When working in space, astronauts lose bone and muscle from their legs, hips and lower backs due to reduced load-bearing. To put the bone loss in perspective, postmenopausal women who are untreated for bone loss can lose 1-1.5 percent of bone mass in the hip in one year while an astronaut in microgravity can lose the same amount of hip bone mass in a single month. Loss of musculoskeletal tissue mass and function can cause multiple problems for the crew during long-duration space missions, including reduction in physical performance, increased risk of fall-related injuries and accidents, and potentially, bone fractures.
The Musculoskeletal Alterations Team is studying the mechanisms involved in bone and muscle loss and whether reduced gravity increases the risk of bone breaks and impairs fracture healing. The Team is also researching radiation-induced bone loss. In addition to identifying ways to enhance the benefits of exercise during spaceflight for maintaining muscle and bone function, the Team is also investigating methods to prevent or reduce the loss through nutritional and pharmaceutical interventions to complement exercise.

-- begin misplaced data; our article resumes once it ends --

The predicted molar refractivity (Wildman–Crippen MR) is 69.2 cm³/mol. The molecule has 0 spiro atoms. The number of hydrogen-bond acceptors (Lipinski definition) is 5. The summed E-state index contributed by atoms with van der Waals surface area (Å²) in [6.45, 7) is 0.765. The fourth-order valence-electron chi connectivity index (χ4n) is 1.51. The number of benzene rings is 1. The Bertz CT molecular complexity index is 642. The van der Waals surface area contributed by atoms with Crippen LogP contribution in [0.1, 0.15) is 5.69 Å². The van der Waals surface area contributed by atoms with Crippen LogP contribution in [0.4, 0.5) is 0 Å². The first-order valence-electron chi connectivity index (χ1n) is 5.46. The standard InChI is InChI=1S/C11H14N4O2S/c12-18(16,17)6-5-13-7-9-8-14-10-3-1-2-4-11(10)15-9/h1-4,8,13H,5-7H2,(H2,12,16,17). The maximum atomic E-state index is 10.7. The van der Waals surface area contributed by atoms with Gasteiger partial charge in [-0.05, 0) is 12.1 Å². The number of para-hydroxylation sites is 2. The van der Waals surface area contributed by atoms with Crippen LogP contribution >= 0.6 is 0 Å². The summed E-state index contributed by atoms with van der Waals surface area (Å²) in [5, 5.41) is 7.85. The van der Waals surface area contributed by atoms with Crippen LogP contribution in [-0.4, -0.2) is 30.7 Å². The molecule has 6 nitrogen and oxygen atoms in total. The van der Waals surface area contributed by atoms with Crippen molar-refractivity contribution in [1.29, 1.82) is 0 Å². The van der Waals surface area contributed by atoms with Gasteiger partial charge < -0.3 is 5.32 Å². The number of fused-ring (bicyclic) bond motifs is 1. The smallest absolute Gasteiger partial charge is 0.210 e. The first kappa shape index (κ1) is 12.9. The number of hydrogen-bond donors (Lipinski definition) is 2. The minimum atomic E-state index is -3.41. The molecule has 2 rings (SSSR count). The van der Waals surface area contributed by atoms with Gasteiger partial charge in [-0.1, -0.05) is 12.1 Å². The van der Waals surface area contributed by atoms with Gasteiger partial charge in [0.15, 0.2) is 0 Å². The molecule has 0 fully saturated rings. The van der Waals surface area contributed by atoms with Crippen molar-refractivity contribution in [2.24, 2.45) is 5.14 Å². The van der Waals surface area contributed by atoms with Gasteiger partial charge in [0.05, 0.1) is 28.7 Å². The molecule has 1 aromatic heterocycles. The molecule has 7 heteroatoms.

The Team’s efforts will also have benefits on Earth for people with bone disorders, cancer patients and people who are immobilized due to injury or surgery.
Lori Ploutz-Snyder, Ph.D.
Universities Space Research Association
Associate Team Leader:
Henry J. Donahue, Ph.D.
Virginia Commonwealth University
The Musculoskeletal Alterations Team is developing countermeasures to the negative effects of spaceflight on muscles and bones. Current in-flight exercise regimens, dietary and vitamin supplements, and pre-flight conditioning have not prevented bone loss during long-duration flights such as those on Russia’s Mir Space Station and the International Space Station.
Also, long-duration exposure to microgravity produces functional deficits in skeletal muscle. These include atrophy in the muscles of the lower extremities and losses in strength and power, a shift in appearance and contractile quality of muscle, and deficits in motor control and movement. All of these changes could lead to injury.
The Team’s anticipated deliverables for spaceflight include:
Maintaining bone health during spaceflight is a major goal for researchers. The efforts of the Musculoskeletal Alterations Team will have benefits for people on Earth with bone disorders or are incompacitated due to injury or illness and for people participating in exercise and training programs. The benefits of the Team’s research for Earth are: